Last week we wrestled with our own discomfort in allowing students to struggle with complex texts and difficult tasks and concepts. There is a fine line between providing support without rescuing. This week we will look closer at what that “support without rescue” looks like.
In the Inquiry By Design curriculum, teachers will notice that student collaboration is the main component of support when students are struggling to comprehend a text. When working together, students act as models for each other. One student may be able to explain how he used the context clues to figure out a word. The other student may have identified a root of a word that helped him understand it. Another may have shown how he used punctuation to address complex syntax to figure out an entire paragraph.
Students’ various background knowledge is shared during these collaborative times. They also learn how to use external resources to figure out what they can’t discover in the text. This is a normal strategy that we use as adults when we can’t figure something out in a text—we “look it up” without any thought about being judged for not knowing.
During peer learning labs, teachers also note the importance of a safe environment that encourages students to not only identify what they know in a text, but what they don’t. This environment allows all students to realize that each person may find different moments in a text complex and difficult—and that it is ok not to understand a text on the first reading, or even the second, or third. Students are encouraged to identify difficult moments and determine the best methods for figuring them out (asking questions, using context clues, collaborating, sharing background knowledge, and using outside resources). Then, through targeted rounds of rereading and collaboration students form a more comprehensive understanding of the text or interpretation as they progress.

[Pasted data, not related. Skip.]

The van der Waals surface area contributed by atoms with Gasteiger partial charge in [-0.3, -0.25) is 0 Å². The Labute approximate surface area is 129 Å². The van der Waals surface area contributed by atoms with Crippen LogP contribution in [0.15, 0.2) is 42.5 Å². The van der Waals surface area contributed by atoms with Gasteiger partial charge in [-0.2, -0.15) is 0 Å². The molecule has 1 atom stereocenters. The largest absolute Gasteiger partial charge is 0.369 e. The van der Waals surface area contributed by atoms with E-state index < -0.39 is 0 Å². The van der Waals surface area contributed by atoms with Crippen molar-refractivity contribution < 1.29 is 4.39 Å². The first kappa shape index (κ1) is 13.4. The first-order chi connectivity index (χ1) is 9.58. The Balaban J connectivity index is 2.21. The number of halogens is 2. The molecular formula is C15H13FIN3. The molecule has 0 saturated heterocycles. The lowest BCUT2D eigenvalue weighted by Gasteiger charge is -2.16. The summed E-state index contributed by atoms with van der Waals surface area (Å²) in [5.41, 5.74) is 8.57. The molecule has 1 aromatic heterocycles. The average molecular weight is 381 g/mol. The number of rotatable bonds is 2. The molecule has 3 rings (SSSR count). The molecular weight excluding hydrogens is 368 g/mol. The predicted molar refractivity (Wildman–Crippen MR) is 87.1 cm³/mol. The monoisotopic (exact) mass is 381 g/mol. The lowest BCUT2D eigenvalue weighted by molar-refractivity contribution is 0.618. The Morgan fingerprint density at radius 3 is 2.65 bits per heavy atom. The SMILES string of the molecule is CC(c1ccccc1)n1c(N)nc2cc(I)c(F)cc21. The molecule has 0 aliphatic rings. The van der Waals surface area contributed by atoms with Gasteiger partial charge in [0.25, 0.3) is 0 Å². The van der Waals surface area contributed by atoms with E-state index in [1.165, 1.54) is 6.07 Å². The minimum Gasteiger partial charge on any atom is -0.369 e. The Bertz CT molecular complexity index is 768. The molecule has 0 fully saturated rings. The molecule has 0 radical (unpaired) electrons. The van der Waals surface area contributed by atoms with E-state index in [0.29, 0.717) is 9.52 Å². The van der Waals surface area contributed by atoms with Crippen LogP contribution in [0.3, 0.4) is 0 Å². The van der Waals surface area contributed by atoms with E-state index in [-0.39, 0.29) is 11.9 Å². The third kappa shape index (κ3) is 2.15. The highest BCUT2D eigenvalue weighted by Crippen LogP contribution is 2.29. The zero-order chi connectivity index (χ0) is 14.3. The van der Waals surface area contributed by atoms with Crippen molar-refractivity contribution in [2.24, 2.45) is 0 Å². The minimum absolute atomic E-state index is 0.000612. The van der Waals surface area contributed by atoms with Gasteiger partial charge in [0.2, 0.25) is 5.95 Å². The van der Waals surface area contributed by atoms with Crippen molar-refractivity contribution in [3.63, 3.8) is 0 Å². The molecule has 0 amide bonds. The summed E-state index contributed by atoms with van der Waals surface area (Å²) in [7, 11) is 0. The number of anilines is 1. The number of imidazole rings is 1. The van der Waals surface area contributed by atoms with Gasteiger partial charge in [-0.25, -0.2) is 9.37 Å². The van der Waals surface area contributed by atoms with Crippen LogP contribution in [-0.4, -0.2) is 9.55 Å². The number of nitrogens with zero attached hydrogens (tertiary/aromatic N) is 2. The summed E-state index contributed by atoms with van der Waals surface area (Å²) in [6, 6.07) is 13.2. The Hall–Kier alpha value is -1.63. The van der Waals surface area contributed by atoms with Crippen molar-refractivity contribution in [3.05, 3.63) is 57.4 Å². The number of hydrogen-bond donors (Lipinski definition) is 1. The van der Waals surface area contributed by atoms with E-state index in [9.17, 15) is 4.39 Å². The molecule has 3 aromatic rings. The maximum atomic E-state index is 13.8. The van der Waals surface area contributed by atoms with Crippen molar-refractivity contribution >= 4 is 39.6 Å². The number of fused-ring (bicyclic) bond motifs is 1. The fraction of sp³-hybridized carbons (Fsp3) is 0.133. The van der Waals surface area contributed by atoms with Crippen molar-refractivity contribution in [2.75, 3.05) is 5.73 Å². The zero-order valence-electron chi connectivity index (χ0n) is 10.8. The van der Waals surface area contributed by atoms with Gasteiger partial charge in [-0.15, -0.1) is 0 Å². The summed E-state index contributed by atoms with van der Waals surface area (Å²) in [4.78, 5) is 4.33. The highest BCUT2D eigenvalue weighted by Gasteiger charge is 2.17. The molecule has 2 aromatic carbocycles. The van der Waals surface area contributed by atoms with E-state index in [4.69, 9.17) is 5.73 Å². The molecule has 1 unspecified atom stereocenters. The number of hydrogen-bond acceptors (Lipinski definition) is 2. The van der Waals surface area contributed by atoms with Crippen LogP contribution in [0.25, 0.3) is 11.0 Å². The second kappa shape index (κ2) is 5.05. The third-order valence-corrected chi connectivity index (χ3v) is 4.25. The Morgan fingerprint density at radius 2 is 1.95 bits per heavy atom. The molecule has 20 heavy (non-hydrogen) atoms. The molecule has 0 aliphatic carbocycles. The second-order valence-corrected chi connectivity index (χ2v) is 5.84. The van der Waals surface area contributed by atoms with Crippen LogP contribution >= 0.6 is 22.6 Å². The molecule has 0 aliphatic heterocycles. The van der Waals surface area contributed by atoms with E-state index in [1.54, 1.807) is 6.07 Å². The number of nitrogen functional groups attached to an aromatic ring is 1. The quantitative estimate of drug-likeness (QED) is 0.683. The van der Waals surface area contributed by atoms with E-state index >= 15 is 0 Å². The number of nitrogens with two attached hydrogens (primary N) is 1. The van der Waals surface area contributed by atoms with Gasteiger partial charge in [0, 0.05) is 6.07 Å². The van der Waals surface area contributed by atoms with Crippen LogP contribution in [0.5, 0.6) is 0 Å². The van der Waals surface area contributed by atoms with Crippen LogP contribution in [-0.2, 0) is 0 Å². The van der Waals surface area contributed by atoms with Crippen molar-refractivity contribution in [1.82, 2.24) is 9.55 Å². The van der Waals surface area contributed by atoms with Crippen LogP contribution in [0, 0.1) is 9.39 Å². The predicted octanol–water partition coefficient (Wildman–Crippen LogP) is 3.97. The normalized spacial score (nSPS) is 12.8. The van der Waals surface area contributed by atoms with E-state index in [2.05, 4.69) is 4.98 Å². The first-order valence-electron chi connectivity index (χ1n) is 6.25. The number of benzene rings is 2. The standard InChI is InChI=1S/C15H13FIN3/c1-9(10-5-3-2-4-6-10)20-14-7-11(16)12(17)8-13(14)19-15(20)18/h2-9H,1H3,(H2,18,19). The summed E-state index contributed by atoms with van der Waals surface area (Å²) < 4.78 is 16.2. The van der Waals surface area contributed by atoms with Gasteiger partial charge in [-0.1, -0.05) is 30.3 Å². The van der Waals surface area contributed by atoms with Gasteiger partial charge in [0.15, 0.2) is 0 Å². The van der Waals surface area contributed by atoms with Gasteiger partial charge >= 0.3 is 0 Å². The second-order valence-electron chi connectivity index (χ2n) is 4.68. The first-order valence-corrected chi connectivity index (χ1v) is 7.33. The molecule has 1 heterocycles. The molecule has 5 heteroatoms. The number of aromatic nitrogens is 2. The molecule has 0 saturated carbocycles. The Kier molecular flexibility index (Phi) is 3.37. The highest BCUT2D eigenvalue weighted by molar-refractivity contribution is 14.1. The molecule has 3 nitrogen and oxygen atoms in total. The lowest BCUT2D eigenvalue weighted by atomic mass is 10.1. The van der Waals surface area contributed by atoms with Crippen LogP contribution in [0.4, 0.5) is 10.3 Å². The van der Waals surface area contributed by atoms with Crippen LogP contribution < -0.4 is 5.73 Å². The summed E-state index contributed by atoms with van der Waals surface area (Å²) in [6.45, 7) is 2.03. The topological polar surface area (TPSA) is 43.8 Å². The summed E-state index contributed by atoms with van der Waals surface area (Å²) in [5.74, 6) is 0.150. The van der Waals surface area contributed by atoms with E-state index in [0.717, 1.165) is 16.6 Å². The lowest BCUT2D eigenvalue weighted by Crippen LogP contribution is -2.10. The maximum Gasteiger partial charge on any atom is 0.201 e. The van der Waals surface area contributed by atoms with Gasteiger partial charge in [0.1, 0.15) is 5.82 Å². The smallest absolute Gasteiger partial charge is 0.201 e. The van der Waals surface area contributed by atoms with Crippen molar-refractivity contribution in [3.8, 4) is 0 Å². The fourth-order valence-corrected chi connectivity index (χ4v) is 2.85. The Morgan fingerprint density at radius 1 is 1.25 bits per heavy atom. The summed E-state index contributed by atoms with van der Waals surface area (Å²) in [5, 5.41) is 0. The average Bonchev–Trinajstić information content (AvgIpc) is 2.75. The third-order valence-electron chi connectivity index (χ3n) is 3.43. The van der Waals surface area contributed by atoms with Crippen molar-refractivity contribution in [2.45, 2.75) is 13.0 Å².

Struggle is not a dirty word. While we don’t want everything that a student reads to be far beyond her independent reading level, a regular dose of difficult texts with instruction that includes a safe environment, collaboration, and multiple readings of a text is important. Providing students with regular opportunities for productive struggle is not only a reading comprehension issue; it is also an equity and access issue. Too often, students who are behind their peers in reading are placed in literacy or language arts classes that provide consistently easier texts than their more advanced peers. The authors of Reading Between the Lines: What the ACT Reveals about College Readiness in Reading contend that “performance on complex texts is the clearest differentiator in reading between students who are likely to be ready for college and those who are not. And this is true for both genders, all racial/ethnic groups, and all family income levels.” They also argue that “students who correctly answer questions based on complex texts can score potentially as many as 10 points higher on the Reading Test than students who can correctly answer only questions based on uncomplicated texts.” If students never practice dealing with difficult texts in a supportive collaborative environment, they will not gain the cognitive strategies to deal with difficulty independently.